Life at the Heart of L’Arche

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The Following are my own viewpoints and do not represent those of L’Arche International or any of the specific communities I have lived in.

Human beings connect to songs.  Both musical notes and poetic lyrics shape who we are and singing has always been a cornerstone in my seven years in L’Arche.  It seems like a lifetime ago now, but I was just in my first year when I took one of the core members (the L’Arche way of saying “person with learning disability”) to a Prayer Partner Retreat in Kingston, Ontario.  A man in his late twenties was strumming a song on a guitar while the core members and assistants laughed and danced. After, I made some small talk with him. “How long have you been in L’Arche?”  I asked curiously.  He flashed a smile “10 years.”  He said.  10 years seemed like such a long time back then, but now, I realize it’s really not that long. 

I stumbled upon L’Arche accidentally.  I was in my final year of my Bachelor’s and we had a guest speaker, Sister Sue Mosteller, at my university.  She spoke in such a tender and humble way about her experiences in the Daybreak community.  At that time, Sister Sue had been in L’Arche for nearly 50 years and was a founding member of Daybreak.  The way she spoke gripped me, I wanted whatever this woman had. I got in touch with her and she, in turn, welcomed me to come for a visit.

The first time I rocked up at L’Arche was a disaster.  It’s quite humourous now and I enjoy telling the story whenever I wish I poke fun at myself, but back then, it was quite stressful.  I got lost and was late.  I made mistakes.  I had no idea how to interact with people who have disabilities.  I had no idea what L’Arche was.  I had such an idealized version of life in community which (thankfully) the house leader smashed as soon as I told her what I thought the days would look like.  Yet, despite all this, there was a tenderness which permeated the room.  There was an evident trust and friendship displayed between the core members and the assistants.  There was a sense of holiness and humanity which I had searched for in the academy and had fallen short of, and so, after a one night stay, I signed myself up to live a year amongst adults with Autism, Cerebral Palsy, Down Syndrome, and various other disabilities. 

Life in community had its ups and downs as I learned to integrate into this way of life.  Among some of the most important lessons were discovering how to laugh at myself (because if I didn’t, everyone else would), figuring out how to speak to core members as adults (something our patronizing world is not very good at), and finding the joy in each day regardless of how tiring it was.  One of the key elements of life in community is forgiveness and this is something I repeatedly came back to.  There was the day that I was short with one of the core members and after apologizing to her, she smiled back and said “Don’t worry, be happy.  We’re still best friends!”  I learned then that there was no point to hold a grudge because faults and mistakes were quickly forgotten.  It didn’t matter how annoying I might feel someone was, tomorrow morning was a new day.  I had to let any anger and resentment go in order to preserve the life of the house.  There was also the time one of the core members stole one of my prized books (she couldn’t read), and another time another core member decided I would be staying put and hid my car keys under his bed.  We didn’t find them for a week!  At the time, these instances were greatly distressing, but now I have to chuckle as a wry smile inexplicably escapes my lips.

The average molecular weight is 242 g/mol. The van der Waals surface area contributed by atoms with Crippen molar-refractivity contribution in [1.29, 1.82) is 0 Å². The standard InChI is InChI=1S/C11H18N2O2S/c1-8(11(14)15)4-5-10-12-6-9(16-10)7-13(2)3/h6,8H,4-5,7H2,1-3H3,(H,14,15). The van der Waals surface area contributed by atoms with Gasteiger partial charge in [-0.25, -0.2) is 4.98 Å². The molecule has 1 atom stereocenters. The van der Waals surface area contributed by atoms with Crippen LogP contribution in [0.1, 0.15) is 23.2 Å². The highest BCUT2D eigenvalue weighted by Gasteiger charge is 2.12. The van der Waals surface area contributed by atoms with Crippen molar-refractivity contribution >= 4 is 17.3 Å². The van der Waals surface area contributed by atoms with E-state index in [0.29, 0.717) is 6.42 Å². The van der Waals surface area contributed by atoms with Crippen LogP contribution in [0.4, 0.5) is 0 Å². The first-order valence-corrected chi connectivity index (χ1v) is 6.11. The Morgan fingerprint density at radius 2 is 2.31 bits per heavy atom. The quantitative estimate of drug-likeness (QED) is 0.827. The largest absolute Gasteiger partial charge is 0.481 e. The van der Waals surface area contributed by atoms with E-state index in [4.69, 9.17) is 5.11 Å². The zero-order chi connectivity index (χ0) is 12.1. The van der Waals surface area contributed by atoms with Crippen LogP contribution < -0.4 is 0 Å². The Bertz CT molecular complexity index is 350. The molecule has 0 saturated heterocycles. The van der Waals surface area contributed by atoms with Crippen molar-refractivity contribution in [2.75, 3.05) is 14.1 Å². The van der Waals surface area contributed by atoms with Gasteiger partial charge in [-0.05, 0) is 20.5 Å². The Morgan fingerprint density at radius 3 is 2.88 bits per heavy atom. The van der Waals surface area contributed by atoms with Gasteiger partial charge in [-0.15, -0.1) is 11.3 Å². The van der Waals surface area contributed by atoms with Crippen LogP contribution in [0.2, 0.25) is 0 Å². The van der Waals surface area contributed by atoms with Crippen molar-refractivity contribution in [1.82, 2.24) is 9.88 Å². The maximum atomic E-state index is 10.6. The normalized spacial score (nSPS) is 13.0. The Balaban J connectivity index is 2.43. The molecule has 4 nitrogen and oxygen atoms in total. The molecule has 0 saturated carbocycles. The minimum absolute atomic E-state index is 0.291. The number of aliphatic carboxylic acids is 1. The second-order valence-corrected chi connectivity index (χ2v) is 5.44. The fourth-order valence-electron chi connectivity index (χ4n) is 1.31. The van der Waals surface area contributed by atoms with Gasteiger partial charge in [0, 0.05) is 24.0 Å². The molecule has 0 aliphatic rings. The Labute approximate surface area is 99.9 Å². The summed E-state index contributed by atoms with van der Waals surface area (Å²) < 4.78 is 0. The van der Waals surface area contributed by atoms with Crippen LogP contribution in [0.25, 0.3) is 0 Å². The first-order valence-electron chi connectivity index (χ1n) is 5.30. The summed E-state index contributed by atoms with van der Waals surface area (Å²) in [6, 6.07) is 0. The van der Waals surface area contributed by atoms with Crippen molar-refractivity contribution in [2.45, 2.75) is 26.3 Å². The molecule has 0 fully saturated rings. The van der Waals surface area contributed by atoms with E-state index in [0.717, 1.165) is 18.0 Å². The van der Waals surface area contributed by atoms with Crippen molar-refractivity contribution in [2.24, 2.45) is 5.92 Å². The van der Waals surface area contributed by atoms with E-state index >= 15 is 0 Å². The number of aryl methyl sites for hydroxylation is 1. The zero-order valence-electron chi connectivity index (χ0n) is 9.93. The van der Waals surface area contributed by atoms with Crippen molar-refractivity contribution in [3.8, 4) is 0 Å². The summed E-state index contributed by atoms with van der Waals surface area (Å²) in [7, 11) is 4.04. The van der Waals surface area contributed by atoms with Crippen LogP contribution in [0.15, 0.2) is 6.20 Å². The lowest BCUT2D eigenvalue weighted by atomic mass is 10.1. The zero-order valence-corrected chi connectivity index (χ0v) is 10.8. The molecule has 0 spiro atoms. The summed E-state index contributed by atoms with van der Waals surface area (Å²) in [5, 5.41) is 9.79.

Community also brought with it opportunities for growth and healing.  Within my first month of being an assistant, one of the core members in my house passed away.  The community came and sat with all of us in our grief. They allowed the space for questions and pondering and they also permitted both tears and silence.  In L’Arche pastoral care is offered between one another.  We often do have outside ministers who come in and provide needed support in times of crisis, but I have always found the connection between the household members just as profound if not moreso.  I will never forget a very special moment when I experienced one of the darkest valleys in my personal life.  It was a season of intense sadness, loneliness, and heartache, but the simple rhythm of saying the Lord’s Prayer around the table every evening sustained me.  One day, one of the core members with Down Syndrome could just sense something was troubling me even though I had not said a word.  He came beside me and started rubbing my back whispering soothing words.  Before I could stop myself, tears streamed down my face as I crumpled into his arms. It was at this moment that I realized he was giving me pastoral care.  I have been ministered to many times since then by other core members who intuitively know when I am sad or upset and give me the biggest hugs or the brightest smiles.

One comment many people have said to me over the years is “you must be a very patient person.”  I often thought this was a patronizing statement, but today I have come to regard it as truth, because in community patience is key.  I often must be patient with core members who take longer to do tasks and as someone who enjoys being the boss of the kitchen, I often have to be flexible enough to change cooking arrangements at a moment’s notice.  Yet, the real patience comes from the core members themselves who allow young people barely adults and often still in their teens to help serve them.  It really is a lesson in humility for all.

I have always loved how mutually satisfying relationships within L’Arche can be.  When I came to L’Arche I was impressed by names, titles, statues, and educational abilities, yet, today I am impressed with a person’s character and heart.  The core members have welcomed everyone from the university professor to the high school drop out and everyone has been treated the same way.  In a world which values beauty, the core members have taught me that sometimes mismatched socks and bare faces actually make the best photos because they are truly authentic representations of life.